Francesca Da Rimini

Topics: Francesca da Rimini, Sin, Love Pages: 2 (846 words) Published: April 9, 2013
Francesca da Rimini
Francesca da Rimini is the first damned soul that Dante has a meaningful discussion with in the Inferno. Both Dante and Francesca have their own agendas that they attempt to convey to the readers, with varying success. Dante wants to convey to his readers the examples of Lust as seen in the second layer of Hell, where he places Francesca for the sin of adultery. By telling her tale to Dante, Francesca hopes to elicit pity from the readers and thus gain not only fame, but also a feeling of pity from the readers at her plight. Ultimately, Dante used this story to define clearly the Church’s definition of sins pertaining to Lust, and to showcase his emotions as they react to the tale told by Francesca.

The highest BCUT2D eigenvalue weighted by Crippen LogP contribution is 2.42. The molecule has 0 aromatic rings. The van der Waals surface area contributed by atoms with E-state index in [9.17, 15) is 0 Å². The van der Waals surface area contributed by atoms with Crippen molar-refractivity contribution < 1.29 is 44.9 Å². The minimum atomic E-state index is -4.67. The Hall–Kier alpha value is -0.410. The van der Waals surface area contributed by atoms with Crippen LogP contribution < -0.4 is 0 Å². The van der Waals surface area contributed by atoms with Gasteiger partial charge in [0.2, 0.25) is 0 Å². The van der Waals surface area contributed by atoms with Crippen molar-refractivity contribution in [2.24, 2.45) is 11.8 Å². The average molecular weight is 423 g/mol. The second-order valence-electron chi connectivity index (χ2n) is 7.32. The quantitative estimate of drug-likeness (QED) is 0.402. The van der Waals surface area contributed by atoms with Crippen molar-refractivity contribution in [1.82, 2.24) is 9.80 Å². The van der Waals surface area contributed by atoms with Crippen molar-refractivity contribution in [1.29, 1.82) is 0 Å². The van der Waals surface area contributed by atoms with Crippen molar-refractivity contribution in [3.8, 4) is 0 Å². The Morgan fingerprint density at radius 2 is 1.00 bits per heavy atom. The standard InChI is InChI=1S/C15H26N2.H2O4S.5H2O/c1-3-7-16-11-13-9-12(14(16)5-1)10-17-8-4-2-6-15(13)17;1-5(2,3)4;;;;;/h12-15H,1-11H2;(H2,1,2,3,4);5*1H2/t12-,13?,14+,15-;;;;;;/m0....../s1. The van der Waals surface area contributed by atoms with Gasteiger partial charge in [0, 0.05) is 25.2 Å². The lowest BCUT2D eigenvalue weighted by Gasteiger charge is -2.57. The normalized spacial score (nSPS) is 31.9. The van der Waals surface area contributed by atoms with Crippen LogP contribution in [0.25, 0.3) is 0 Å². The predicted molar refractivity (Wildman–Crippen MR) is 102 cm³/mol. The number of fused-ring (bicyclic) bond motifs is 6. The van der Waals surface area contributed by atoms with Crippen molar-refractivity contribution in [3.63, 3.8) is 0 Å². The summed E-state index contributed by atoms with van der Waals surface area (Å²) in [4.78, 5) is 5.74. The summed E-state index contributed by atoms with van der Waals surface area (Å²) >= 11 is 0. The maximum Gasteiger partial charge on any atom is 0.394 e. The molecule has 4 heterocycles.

Francesca da Rimini’s story portrayed a young woman duped into marrying a different man than she had anticipated, and the way she reacted to this duplicity. Francesca is placed into Hell by Dante, which would lead the reader to the natural conclusion that she had committed a sin, in this case a sin related to lust. Dante the poet and Dante the pilgrim contrast heavily in this section. Dante shows pity towards Francesca after hearing her story, an emotion which was scorned upon in the Middle Ages, especially in relation to the damned souls in Hell, which tells the reader about Dante’s state of mind while undertaking this journey. “…‘Francesca, your torments/make me weep for grief and pity,” (Citation). In comparison, Dante the poet chose to put Francesca in Hell, thereby telling the reader that she has committed a sin, and was not repentant. Francesca’s tale is also significant because the sin of adultery was motivated by love “…‘Oh,/how many sweet thoughts, what great desire,/have brought them to this woeful pass!’” (Citation). The reason Dante pays so much attention to this particular case is that the sin of passion, of lust, was motivated by love; and, the fact that Francesca was still placed in Hell shows Dante’s readers that love is not an...
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